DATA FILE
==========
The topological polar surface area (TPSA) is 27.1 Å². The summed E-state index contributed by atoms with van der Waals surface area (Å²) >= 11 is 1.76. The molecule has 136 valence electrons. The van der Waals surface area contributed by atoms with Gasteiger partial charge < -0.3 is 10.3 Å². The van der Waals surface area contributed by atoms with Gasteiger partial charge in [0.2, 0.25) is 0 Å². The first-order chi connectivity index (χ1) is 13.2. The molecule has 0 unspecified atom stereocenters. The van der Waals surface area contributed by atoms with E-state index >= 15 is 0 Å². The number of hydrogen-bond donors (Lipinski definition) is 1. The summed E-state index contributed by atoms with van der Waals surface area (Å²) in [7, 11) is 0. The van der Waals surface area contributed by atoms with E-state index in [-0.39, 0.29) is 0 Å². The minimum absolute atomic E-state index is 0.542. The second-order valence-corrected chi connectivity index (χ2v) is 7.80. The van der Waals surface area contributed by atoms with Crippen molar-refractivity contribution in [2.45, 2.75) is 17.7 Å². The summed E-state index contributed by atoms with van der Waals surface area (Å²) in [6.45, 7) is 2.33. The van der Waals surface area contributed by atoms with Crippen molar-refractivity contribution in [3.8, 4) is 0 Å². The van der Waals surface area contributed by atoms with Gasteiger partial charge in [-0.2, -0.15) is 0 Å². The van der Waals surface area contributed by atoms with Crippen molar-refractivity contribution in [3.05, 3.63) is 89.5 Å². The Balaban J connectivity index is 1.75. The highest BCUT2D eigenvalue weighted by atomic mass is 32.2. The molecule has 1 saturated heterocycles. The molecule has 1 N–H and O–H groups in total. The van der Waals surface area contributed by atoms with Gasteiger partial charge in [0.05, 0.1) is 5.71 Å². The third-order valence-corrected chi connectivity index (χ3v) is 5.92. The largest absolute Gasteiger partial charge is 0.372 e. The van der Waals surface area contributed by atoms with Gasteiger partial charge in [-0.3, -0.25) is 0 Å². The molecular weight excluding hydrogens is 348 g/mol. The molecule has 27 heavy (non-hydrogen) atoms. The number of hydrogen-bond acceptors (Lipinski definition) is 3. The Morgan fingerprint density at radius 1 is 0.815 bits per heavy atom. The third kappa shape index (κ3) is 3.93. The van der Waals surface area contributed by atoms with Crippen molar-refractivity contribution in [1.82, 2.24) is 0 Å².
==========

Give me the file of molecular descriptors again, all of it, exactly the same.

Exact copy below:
The topological polar surface area (TPSA) is 27.1 Å². The summed E-state index contributed by atoms with van der Waals surface area (Å²) >= 11 is 1.76. The molecule has 136 valence electrons. The van der Waals surface area contributed by atoms with Gasteiger partial charge < -0.3 is 10.3 Å². The van der Waals surface area contributed by atoms with Gasteiger partial charge in [0.2, 0.25) is 0 Å². The first-order chi connectivity index (χ1) is 13.2. The molecule has 0 unspecified atom stereocenters. The van der Waals surface area contributed by atoms with E-state index >= 15 is 0 Å². The number of hydrogen-bond donors (Lipinski definition) is 1. The summed E-state index contributed by atoms with van der Waals surface area (Å²) in [7, 11) is 0. The van der Waals surface area contributed by atoms with E-state index in [-0.39, 0.29) is 0 Å². The minimum absolute atomic E-state index is 0.542. The second-order valence-corrected chi connectivity index (χ2v) is 7.80. The van der Waals surface area contributed by atoms with Crippen molar-refractivity contribution in [2.45, 2.75) is 17.7 Å². The summed E-state index contributed by atoms with van der Waals surface area (Å²) in [6.45, 7) is 2.33. The van der Waals surface area contributed by atoms with Crippen molar-refractivity contribution in [3.8, 4) is 0 Å². The van der Waals surface area contributed by atoms with Gasteiger partial charge in [-0.2, -0.15) is 0 Å². The van der Waals surface area contributed by atoms with Crippen molar-refractivity contribution in [3.05, 3.63) is 89.5 Å². The Balaban J connectivity index is 1.75. The highest BCUT2D eigenvalue weighted by atomic mass is 32.2. The molecule has 1 saturated heterocycles. The molecule has 1 N–H and O–H groups in total. The van der Waals surface area contributed by atoms with Gasteiger partial charge in [0.05, 0.1) is 5.71 Å². The third-order valence-corrected chi connectivity index (χ3v) is 5.92. The largest absolute Gasteiger partial charge is 0.372 e. The van der Waals surface area contributed by atoms with Gasteiger partial charge in [-0.3, -0.25) is 0 Å². The molecular weight excluding hydrogens is 348 g/mol. The molecule has 27 heavy (non-hydrogen) atoms. The number of hydrogen-bond acceptors (Lipinski definition) is 3. The Morgan fingerprint density at radius 1 is 0.815 bits per heavy atom. The third kappa shape index (κ3) is 3.93. The van der Waals surface area contributed by atoms with Crippen molar-refractivity contribution in [1.82, 2.24) is 0 Å².